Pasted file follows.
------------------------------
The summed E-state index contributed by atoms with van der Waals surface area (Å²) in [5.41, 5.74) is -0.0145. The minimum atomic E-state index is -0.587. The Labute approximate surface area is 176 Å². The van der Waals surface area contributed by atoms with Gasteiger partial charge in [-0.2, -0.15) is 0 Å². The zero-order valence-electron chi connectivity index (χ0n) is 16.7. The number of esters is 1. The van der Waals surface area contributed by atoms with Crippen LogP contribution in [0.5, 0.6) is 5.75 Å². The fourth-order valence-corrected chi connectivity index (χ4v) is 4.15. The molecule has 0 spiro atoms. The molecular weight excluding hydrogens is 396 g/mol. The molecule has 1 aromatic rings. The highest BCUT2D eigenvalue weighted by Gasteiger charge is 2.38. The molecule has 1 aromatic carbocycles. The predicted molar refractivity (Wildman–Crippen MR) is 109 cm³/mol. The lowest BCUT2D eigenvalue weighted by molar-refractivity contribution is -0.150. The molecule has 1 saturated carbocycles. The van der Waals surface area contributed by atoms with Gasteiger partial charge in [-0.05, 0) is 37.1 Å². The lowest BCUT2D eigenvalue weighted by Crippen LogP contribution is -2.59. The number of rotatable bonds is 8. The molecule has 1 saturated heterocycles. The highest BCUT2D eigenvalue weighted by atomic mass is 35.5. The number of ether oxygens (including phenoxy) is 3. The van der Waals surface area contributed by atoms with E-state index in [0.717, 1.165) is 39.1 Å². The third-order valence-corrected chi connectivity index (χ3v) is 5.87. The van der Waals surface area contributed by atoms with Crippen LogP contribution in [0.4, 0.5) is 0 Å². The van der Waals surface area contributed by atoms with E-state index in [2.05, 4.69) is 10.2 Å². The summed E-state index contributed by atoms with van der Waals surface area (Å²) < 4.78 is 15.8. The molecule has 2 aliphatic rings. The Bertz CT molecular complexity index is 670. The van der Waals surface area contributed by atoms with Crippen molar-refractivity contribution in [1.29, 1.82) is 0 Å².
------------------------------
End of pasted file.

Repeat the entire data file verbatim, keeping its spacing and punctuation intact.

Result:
The summed E-state index contributed by atoms with van der Waals surface area (Å²) in [5.41, 5.74) is -0.0145. The minimum atomic E-state index is -0.587. The Labute approximate surface area is 176 Å². The van der Waals surface area contributed by atoms with Gasteiger partial charge in [-0.2, -0.15) is 0 Å². The zero-order valence-electron chi connectivity index (χ0n) is 16.7. The number of esters is 1. The van der Waals surface area contributed by atoms with Crippen LogP contribution in [0.5, 0.6) is 5.75 Å². The fourth-order valence-corrected chi connectivity index (χ4v) is 4.15. The molecule has 0 spiro atoms. The molecular weight excluding hydrogens is 396 g/mol. The molecule has 1 aromatic rings. The highest BCUT2D eigenvalue weighted by Gasteiger charge is 2.38. The molecule has 1 aromatic carbocycles. The predicted molar refractivity (Wildman–Crippen MR) is 109 cm³/mol. The lowest BCUT2D eigenvalue weighted by molar-refractivity contribution is -0.150. The molecule has 1 saturated carbocycles. The van der Waals surface area contributed by atoms with Gasteiger partial charge in [-0.05, 0) is 37.1 Å². The lowest BCUT2D eigenvalue weighted by Crippen LogP contribution is -2.59. The number of rotatable bonds is 8. The molecule has 1 saturated heterocycles. The highest BCUT2D eigenvalue weighted by atomic mass is 35.5. The number of ether oxygens (including phenoxy) is 3. The van der Waals surface area contributed by atoms with E-state index in [0.717, 1.165) is 39.1 Å². The third-order valence-corrected chi connectivity index (χ3v) is 5.87. The van der Waals surface area contributed by atoms with Crippen LogP contribution in [0.4, 0.5) is 0 Å². The van der Waals surface area contributed by atoms with E-state index in [2.05, 4.69) is 10.2 Å². The summed E-state index contributed by atoms with van der Waals surface area (Å²) < 4.78 is 15.8. The molecule has 2 aliphatic rings. The Bertz CT molecular complexity index is 670. The van der Waals surface area contributed by atoms with Crippen molar-refractivity contribution in [1.29, 1.82) is 0 Å².